US National Arboretum Glenn Dale Azalea Hillside

rhodyman(SE PA, USDA Z6)February 9, 2011

The US National Arboretum attracts over 100,000 visitors each spring when over 10,000 Glenn Dale Azaleas on the south face of Mt. Hamilton burst into bloom. They were planted before 1949 and fell into decline by the 1970s. But since 1980, they have been revitalized and have turned into the premier garden attraction in Washington, DC, each spring.

If you haven't seen them yet, you may want to check the website savetheazaleas.org. The head gardener thinks he needs to destroy all of the azaleas after they bloom in 2011, so he and his staff won't have to take care of them. The irony is that they have been brought back from decline and are maintained primarily by enthusiastic volunteers.

If you want to see them or want others to have the chance to see them, please help save them. The campaign to contact USDA administrators and members of Congress has succeeded in bring the pending plans of destruction into the open and seems to be making some headway in saving the azaleas. Contact information for these people is available at savetheazaleas.org.

Here is a link that might be useful: SaveTheAzaleas.org

Thank you for reporting this comment. Undo
rhodyman(SE PA, USDA Z6)

The new director of the National Arboretum has suspended but not cancelled plans to remove the Glenn Dale Azalea Hillside, the National Boxwood Collection and the Perennial Gardens. The new funding is about half of what they say they need to keep things the way they are.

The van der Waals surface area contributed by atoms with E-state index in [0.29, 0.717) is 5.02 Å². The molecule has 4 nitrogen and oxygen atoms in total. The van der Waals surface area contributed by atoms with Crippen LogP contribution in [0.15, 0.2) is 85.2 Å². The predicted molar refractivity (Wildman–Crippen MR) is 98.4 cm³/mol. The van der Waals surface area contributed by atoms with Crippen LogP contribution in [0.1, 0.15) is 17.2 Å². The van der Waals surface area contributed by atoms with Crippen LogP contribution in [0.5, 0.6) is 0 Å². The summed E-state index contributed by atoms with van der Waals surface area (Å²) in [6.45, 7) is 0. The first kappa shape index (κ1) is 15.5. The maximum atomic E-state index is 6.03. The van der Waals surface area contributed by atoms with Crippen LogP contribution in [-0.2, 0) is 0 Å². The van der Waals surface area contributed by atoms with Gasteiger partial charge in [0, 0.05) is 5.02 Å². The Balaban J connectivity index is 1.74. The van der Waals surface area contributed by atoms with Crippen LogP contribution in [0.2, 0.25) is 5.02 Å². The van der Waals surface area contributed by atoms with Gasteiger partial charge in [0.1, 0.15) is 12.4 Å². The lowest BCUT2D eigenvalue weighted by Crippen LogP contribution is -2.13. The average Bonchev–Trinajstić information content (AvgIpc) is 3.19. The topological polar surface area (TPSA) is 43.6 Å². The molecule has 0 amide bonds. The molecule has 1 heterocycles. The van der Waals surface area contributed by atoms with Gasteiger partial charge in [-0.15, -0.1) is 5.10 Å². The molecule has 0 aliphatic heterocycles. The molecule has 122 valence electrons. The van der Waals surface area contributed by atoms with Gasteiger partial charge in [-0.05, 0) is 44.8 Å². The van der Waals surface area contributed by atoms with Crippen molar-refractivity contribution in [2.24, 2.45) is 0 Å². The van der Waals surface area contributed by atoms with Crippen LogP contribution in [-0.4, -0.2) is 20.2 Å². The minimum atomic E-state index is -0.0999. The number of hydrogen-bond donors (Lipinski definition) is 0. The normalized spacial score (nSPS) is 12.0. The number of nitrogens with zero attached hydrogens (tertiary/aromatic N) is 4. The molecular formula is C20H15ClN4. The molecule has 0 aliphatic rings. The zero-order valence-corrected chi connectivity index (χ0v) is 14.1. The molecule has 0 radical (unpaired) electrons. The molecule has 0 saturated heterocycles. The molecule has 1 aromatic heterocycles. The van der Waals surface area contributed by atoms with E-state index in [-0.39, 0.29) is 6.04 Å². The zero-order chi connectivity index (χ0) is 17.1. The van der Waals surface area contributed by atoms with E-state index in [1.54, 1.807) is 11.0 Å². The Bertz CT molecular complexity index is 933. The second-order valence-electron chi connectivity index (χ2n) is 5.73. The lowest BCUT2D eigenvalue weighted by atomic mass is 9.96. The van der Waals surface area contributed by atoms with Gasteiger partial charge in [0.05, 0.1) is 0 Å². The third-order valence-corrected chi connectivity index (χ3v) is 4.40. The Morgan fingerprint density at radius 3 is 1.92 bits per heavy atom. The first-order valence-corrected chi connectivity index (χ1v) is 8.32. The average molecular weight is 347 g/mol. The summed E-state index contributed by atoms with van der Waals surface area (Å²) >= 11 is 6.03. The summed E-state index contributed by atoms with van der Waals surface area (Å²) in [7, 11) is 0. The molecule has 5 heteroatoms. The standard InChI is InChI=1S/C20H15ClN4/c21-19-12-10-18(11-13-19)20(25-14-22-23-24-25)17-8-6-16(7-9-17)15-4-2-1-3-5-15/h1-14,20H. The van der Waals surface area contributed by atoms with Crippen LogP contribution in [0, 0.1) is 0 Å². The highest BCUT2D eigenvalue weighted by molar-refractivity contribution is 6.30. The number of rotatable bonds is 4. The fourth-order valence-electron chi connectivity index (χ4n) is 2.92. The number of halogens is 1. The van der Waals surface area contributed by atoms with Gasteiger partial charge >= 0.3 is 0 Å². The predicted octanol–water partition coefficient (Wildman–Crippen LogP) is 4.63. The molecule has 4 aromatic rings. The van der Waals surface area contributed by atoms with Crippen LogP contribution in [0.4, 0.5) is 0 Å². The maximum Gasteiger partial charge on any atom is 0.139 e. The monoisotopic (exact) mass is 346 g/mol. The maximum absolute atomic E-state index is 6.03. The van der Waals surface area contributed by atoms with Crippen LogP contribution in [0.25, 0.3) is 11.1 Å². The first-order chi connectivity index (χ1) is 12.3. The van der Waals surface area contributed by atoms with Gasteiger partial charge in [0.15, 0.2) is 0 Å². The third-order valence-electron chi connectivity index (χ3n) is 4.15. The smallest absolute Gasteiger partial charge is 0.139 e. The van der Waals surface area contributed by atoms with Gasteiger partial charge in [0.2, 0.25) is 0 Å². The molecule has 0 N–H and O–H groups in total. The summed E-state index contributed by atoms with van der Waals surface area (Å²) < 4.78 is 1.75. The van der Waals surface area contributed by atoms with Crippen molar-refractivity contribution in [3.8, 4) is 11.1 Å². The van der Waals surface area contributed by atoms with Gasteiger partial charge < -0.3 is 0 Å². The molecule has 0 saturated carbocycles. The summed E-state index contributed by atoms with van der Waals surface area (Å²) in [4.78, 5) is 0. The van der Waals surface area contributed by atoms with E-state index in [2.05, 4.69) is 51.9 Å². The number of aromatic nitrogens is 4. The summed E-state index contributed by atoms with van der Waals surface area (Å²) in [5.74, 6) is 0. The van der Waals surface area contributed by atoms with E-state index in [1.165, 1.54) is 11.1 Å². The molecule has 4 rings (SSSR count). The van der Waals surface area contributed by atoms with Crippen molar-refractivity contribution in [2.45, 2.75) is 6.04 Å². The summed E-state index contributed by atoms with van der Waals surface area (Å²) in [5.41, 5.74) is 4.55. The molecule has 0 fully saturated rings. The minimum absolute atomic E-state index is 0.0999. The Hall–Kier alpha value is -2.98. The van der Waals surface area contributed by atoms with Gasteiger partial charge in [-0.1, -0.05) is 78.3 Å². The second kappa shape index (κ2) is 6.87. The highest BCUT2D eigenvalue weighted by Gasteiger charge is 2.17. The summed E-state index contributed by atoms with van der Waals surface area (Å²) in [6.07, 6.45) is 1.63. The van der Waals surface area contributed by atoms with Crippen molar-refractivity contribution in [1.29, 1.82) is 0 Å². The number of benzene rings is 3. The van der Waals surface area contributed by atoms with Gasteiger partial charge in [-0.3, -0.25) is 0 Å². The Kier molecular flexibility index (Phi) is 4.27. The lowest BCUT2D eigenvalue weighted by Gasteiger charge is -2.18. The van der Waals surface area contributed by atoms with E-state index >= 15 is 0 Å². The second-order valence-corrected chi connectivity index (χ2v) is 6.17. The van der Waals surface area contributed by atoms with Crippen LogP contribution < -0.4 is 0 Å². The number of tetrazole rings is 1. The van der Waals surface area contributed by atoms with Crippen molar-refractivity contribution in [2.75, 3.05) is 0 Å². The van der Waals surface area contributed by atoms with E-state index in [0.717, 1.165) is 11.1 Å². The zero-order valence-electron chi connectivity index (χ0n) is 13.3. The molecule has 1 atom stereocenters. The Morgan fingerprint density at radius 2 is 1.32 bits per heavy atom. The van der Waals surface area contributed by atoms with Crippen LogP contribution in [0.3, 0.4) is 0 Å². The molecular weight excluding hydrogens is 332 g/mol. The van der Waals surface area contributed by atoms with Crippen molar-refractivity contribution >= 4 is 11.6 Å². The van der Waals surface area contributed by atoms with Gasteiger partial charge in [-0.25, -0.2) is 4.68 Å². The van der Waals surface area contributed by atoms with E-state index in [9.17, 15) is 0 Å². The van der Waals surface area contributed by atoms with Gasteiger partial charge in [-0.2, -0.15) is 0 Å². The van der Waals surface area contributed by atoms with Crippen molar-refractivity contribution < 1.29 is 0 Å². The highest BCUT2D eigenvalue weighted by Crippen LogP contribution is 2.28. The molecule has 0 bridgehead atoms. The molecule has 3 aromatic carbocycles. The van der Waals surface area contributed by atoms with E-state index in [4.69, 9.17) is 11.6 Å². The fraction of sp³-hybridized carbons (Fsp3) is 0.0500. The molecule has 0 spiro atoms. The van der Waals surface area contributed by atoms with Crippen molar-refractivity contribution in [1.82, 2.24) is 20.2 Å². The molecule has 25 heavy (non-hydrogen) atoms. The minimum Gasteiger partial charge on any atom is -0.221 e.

Recent communications from the arboretum say that many plants are still in jeopardy. Apparently the people that made the bad decision in the first place want to keep face by removing plants which don't have labels. The fallacy in that is that these plants have been documented for about 80 years with plot maps and volunteers are actively using these maps to verify the identity of these plants.

Some are very valuable plants such as the striking bi-color which was named "Ben Morrison," after the developer of the Glenn Dale Azaleas and founder of the National Arboretum, by Dr. John Creetch when he was director of the Arboretum and after Morrison had died. The interesting fact is that the azalea "Ben Morrison" has unknown parentage. Some of the plants that are documented are descendants of plants that were not documented. Yet they say that the descendants are documented. How do they make these useless distinctions. Today with DNA, all plants can be documented much more accurately than with questionable historical records.

Here is a link that might be useful: SaveTheAzaleas.org

    Bookmark   February 22, 2011 at 9:06AM
Sign Up to comment
More Discussions
This One is on My Places to Visit List
I have not yet visited this garden but hope to do so...
la_kitty
New Zealand tour, hiking and gardening
My DH and I plan a hiking vacation in New Zealand next...
Paula_sfbay
plants in Peru
Dear friends, Let me give you some special information. I...
Miguel Flores
Traveling with pets
Hey.. Me and my family make a trip for 10 days..We...
rock70
Botanical Gardens in Arizona?
Hello Garden Web!! I'm thinking about doing a little...
claire44
People viewed this after searching for:
© 2015 Houzz Inc. Houzz® The new way to design your home™